I'm taking some time to work on the Tapestry documentation ... starting with the FAQ. It's great fun, though this could get to be quite large. I'm just spewing out content right now, over time we'll clean it up, reorganize it, and add further hyperlinks and annotations.

In fact, as I'm working on the FAQ, I'm thinking this might be the best way to document open source projects in general. User's guides and reference documents are rarely read, everyone just Google's their question, so put those questions in their most findable format. Also, it's hard to write a consistent user guide start to finish ... but more reasonable to document one tidbit at a time.

Also, I'm reminded of The Little Schemer, a book that teaches the entire Scheme language (a Lisp variant) via a series of questions of ever broadening scope.

Feel free to suggest additional FAQ topics on the Tapestry Users mailing list.

Monday, August 09, 2010

Tapestry 5.2 leaves the gate

It's been a long time coming. Originally, I had thought we'd be producing Tapestry 5.2 six to eight months after Tapestry 5.1 ... instead, it's been more like 14 months just to get to the alpha release. Why? Well, in that time, I've personally changed jobs (back to an independent consultant), and I've been actively using the nightly snapshots of Tapestry 5.2 in two different projects for two different clients. I've had a lot of chances to see Tapestry in practice and, as always, identify the rough edges and smooth them out.

This new release enhances one of Tapestry secret strengths: meta-programming. It is now ridiculously easy to extend the behavior of components, or method or fields within components, using annotations .... without getting mixed up in all that Javassist business. I'm using that now just about everywhere you might think about using a base class: everything from securing page access, to caching, to integration with Google Analytics.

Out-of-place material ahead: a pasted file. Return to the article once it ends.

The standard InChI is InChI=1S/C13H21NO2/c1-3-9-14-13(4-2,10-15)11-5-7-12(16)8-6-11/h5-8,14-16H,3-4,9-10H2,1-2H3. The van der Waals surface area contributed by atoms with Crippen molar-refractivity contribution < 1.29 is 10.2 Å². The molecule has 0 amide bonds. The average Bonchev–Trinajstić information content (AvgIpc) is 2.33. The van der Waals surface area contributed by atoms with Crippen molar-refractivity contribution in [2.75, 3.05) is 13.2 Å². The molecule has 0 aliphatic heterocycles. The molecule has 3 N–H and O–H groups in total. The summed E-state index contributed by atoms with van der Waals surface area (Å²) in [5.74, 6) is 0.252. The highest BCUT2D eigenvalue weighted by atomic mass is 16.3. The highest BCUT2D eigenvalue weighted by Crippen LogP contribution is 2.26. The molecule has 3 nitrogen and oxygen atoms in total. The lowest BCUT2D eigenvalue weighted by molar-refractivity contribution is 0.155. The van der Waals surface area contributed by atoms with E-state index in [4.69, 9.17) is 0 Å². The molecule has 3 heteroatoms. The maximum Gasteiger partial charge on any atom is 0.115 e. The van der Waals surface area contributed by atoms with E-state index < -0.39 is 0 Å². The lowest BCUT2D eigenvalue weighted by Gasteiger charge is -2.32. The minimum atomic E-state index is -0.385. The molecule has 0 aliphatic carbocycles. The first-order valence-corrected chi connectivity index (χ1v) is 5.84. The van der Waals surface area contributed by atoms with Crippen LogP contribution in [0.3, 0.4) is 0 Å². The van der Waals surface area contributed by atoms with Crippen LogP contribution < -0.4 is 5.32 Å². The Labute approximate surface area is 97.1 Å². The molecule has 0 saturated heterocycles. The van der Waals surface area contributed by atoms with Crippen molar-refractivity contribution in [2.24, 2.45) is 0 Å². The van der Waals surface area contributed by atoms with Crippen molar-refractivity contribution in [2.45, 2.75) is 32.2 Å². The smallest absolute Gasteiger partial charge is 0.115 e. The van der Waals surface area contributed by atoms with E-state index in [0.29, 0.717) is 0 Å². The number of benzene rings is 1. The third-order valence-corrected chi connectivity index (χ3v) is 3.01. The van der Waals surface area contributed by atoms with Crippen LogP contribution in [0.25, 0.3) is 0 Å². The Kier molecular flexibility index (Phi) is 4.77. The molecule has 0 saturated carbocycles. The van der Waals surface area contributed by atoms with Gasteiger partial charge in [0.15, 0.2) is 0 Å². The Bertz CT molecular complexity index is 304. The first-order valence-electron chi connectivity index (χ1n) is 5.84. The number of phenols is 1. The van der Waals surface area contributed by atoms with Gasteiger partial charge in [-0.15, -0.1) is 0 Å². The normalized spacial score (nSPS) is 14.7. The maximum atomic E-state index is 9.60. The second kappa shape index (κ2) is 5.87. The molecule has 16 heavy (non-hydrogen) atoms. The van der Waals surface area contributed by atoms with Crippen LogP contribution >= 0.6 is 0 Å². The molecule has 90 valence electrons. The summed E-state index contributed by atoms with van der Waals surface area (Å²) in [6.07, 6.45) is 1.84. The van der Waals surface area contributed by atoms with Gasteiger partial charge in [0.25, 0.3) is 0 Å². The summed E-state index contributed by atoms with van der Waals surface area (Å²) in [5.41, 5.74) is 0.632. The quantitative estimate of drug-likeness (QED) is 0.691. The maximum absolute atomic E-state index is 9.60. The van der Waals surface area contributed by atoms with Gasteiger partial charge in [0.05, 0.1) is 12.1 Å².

The big change here is the switch from pooled pages to singletons: In Tapestry 5.1 and earlier, Tapestry kept a pool for page instances. On each request, a localized page instance was pulled from the pool, used exclusively by the one request thread, then returned to the pool. The pool had to be able to expand dynamically, and shrink to release memory.

Starting with Tapestry 5.2, the page pool is deprecated (and only enabled with extra configuration). Instead, a single page instance is created and shared between threads. That may raise your red alert flag ... doesn't that make Tapestry non-thread-safe?

Nope. Tapestry now reworks your simple POJO classes, changing access to all local mutable fields to instead store the value in a per-thread Map. It's an extrapolation of how Tapestry already managed persistent fields (storing the persistent field values in the Session between requests) ... but it now applies to all request-scoped state.

It's an interesting trade off: a lot less memory (just a single instance of each page and all its components) for a bit more work during each request. Part of the reason for this alpha release is to get this code into more hands and get more performance analysis on the result. I'm confident that these changes will not noticeably affect small applications and reasonable request loads but will make a big difference in handling larger applications with heavy request loads.

Meanwhile, the goal is to keep the APIs stable, address a bunch of bugs, and get another release out soon, then vote that up as a beta release. Preferably before JavaOne!